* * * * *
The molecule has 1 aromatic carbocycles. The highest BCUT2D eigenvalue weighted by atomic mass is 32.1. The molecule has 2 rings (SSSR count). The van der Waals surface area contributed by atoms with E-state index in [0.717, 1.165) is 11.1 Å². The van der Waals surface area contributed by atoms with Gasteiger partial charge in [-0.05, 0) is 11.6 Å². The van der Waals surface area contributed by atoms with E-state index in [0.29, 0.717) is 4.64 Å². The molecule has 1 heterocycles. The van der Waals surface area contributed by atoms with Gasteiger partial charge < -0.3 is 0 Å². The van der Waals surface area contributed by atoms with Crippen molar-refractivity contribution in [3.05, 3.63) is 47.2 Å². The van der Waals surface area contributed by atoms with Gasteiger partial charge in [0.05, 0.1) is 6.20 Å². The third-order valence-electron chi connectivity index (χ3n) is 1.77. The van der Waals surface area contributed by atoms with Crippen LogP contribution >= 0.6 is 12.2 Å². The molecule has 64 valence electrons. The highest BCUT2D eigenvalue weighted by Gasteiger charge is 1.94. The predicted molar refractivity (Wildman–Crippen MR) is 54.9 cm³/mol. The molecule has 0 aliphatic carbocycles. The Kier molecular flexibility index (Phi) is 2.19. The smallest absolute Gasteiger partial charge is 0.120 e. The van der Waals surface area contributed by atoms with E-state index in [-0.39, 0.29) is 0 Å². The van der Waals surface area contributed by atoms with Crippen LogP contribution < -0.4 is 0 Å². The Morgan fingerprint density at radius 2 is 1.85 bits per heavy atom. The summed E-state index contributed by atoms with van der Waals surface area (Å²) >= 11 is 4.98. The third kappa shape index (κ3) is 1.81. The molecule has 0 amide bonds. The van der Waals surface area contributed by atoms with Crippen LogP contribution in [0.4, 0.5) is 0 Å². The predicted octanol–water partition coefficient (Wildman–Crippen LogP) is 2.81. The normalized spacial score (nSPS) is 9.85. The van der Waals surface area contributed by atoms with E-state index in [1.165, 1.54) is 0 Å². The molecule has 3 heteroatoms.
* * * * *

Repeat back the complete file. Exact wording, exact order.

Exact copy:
The molecule has 1 aromatic carbocycles. The highest BCUT2D eigenvalue weighted by atomic mass is 32.1. The molecule has 2 rings (SSSR count). The van der Waals surface area contributed by atoms with E-state index in [0.717, 1.165) is 11.1 Å². The van der Waals surface area contributed by atoms with Gasteiger partial charge in [-0.05, 0) is 11.6 Å². The van der Waals surface area contributed by atoms with E-state index in [0.29, 0.717) is 4.64 Å². The molecule has 1 heterocycles. The van der Waals surface area contributed by atoms with Gasteiger partial charge < -0.3 is 0 Å². The van der Waals surface area contributed by atoms with Crippen molar-refractivity contribution in [3.05, 3.63) is 47.2 Å². The van der Waals surface area contributed by atoms with Gasteiger partial charge in [0.05, 0.1) is 6.20 Å². The third-order valence-electron chi connectivity index (χ3n) is 1.77. The van der Waals surface area contributed by atoms with Crippen LogP contribution >= 0.6 is 12.2 Å². The molecule has 64 valence electrons. The highest BCUT2D eigenvalue weighted by Gasteiger charge is 1.94. The predicted molar refractivity (Wildman–Crippen MR) is 54.9 cm³/mol. The molecule has 0 aliphatic carbocycles. The Kier molecular flexibility index (Phi) is 2.19. The smallest absolute Gasteiger partial charge is 0.120 e. The van der Waals surface area contributed by atoms with E-state index in [-0.39, 0.29) is 0 Å². The van der Waals surface area contributed by atoms with Crippen LogP contribution < -0.4 is 0 Å². The Morgan fingerprint density at radius 2 is 1.85 bits per heavy atom. The summed E-state index contributed by atoms with van der Waals surface area (Å²) >= 11 is 4.98. The third kappa shape index (κ3) is 1.81. The molecule has 0 amide bonds. The van der Waals surface area contributed by atoms with Crippen LogP contribution in [0.4, 0.5) is 0 Å². The predicted octanol–water partition coefficient (Wildman–Crippen LogP) is 2.81. The normalized spacial score (nSPS) is 9.85. The van der Waals surface area contributed by atoms with E-state index in [1.165, 1.54) is 0 Å². The molecule has 3 heteroatoms.